ISTANBUL (Reuters) - Secretary of State John Kerry urged Turkey and Israel on Sunday to restore full relations, calling this vital to regional stability, but said it was not up to Washington to dictate the conditions of rapprochement.
An Israeli-Turkish reconciliation could improve regional coordination to contain spillover from the Syrian civil war and ease Israel’s diplomatic isolation in the Middle East as it faces the challenge of Iran’s nuclear program.
Kerry said it was imperative for Israel to honor its commitment to pay compensation to the families of those who were killed by Israeli marines aboard a Turkish vessel trying to break a naval blockade on Gaza in 2010, and for both countries to return their ambassadors.
He was speaking in Istanbul some two weeks after President Barack Obama brokered a thaw between Turkey and Israel, whose relations were frozen by the killing of nine Turkish citizens in that raid on a Gaza-bound flotilla.
“With respect to the Israel-Turkey track, it is not for the United States to be setting conditions or terms,” Kerry told reporters alongside Turkish Foreign Minister Ahmet Davutoglu.
“We would like to see this relationship that is important to stability in the Middle East, critical to the peace process itself, we would like to see this relationship get back on track in its full measure,” he said.
“To be back on track in its full measure it is imperative that the compensation component of the agreement be fulfilled, that the ambassadors be returned and that full relationship be embraced, but it’s not up to us to discuss the timing.”
Israel on March 22 bowed to a long-standing demand by Ankara, once its close strategic partner, to apologize formally for the deaths aboard the Turkish ship Mavi Marmara.
It was boarded by Israeli marines who had intercepted the flotilla challenging Israel’s naval blockade of the Palestinian-run Gaza Strip.
Israeli Prime Minister Benjamin Netanyahu’s office said he had agreed to conclude an agreement on compensation and that he and Turkish Prime Minister Tayyip Erdogan agreed to normalize ties, including re-installing their respective ambassadors.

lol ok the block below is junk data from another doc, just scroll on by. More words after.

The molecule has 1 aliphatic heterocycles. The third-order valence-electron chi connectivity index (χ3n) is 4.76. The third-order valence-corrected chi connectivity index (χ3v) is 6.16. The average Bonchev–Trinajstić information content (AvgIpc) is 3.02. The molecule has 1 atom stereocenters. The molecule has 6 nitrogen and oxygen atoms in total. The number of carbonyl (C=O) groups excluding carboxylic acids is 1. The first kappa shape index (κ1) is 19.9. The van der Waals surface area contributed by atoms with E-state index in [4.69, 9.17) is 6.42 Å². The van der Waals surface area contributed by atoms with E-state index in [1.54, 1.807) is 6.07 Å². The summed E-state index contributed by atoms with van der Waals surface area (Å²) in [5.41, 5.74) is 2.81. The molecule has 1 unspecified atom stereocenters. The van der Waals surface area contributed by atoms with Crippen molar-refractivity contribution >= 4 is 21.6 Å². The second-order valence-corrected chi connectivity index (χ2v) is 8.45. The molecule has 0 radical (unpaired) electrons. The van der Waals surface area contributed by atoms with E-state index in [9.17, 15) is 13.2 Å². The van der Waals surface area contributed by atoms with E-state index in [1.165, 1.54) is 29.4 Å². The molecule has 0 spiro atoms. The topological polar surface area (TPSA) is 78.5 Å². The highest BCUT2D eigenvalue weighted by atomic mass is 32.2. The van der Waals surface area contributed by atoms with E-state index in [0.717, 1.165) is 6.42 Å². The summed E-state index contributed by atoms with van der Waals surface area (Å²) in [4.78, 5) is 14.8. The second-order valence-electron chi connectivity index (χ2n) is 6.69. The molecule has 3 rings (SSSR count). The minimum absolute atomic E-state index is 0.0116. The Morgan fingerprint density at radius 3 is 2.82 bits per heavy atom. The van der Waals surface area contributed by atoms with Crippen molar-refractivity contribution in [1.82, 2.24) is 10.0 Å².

An Israeli delegation is expected to arrive in Turkey this week to begin discussing the details of the compensation agreement. Neither country has said, however, when their ambassadors would go back.
Despite Obama’s having pulled off a diplomatic coup - a three-way telephone call with the Israeli and Turkish prime ministers, who had not spoken since 2011, some officials in Washington are worried Turkey might be backtracking on the deal.
Hours after the Israeli apology, large billboard posters sanctioned by Turkey’s ruling party mayor, appeared in the Turkish capital showing a glum-looking Netanyahu next to a glowing picture of Erdogan, suggesting some in Ankara were taking a triumphalist tone.
Erdogan then told a rally broadcast live on television that the apology signaled Turkey’s growing regional clout.
But Kerry said Turkey had responded “sensitively” and “thoughtfully” to the apology. “They have taken steps to try to prevent any sense of triumphalism. It has not come from the government. In fact, there has been limited response by the government itself and I think it’s important for everybody to take note of that,” Kerry said.
Both Kerry and Davutoglu said they had discussed the two-year-old civil war in Syria, including the shared goal for a peaceful transition there. They said a meeting of a core group of the Friends of Syria would take place soon.
One of the underlying motivations for the Israeli-Turkish rapprochement, at least on the Israeli side, has been a desire to secure allies in the region as Syria’s conflict next door churns into its third year.
A senior U.S. official told reporters with Kerry that during the visit to Istanbul the secretary of state would also reiterate “the importance of keeping the borders open to Syrians fleeing from violence”.
The official said this was a reference to reports, which Turkey denied on March 28, that it had rounded up and deported hundreds of Syrian refugees following unrest at a border camp.
Witnesses said hundreds of Syrians were bussed to the border after clashes in which refugees in the Suleymansah camp, near the Turkish town of Akcakale, threw rocks at military police, who fired teargas and water cannon.
Turkey’s foreign ministry said 130 people, identified as being “involved in the provocations,” crossed back into Syria voluntarily, either because they did not want to face judicial proceedings or because of repercussions from other refugees.
The incident highlighted the strain that the exodus from Syria’s war is placing on neighboring states.
Since the outset of the Syrian conflagration, more than 1.2 million Syrians fleeing violence and persecution have registered as refugees or have awaited processing in neighboring countries and North Africa, according to U.N. figures.
They include 261,635 in Turkey, mostly staying in 17 camps, many of them teeming.
Editing by Mark Heinrich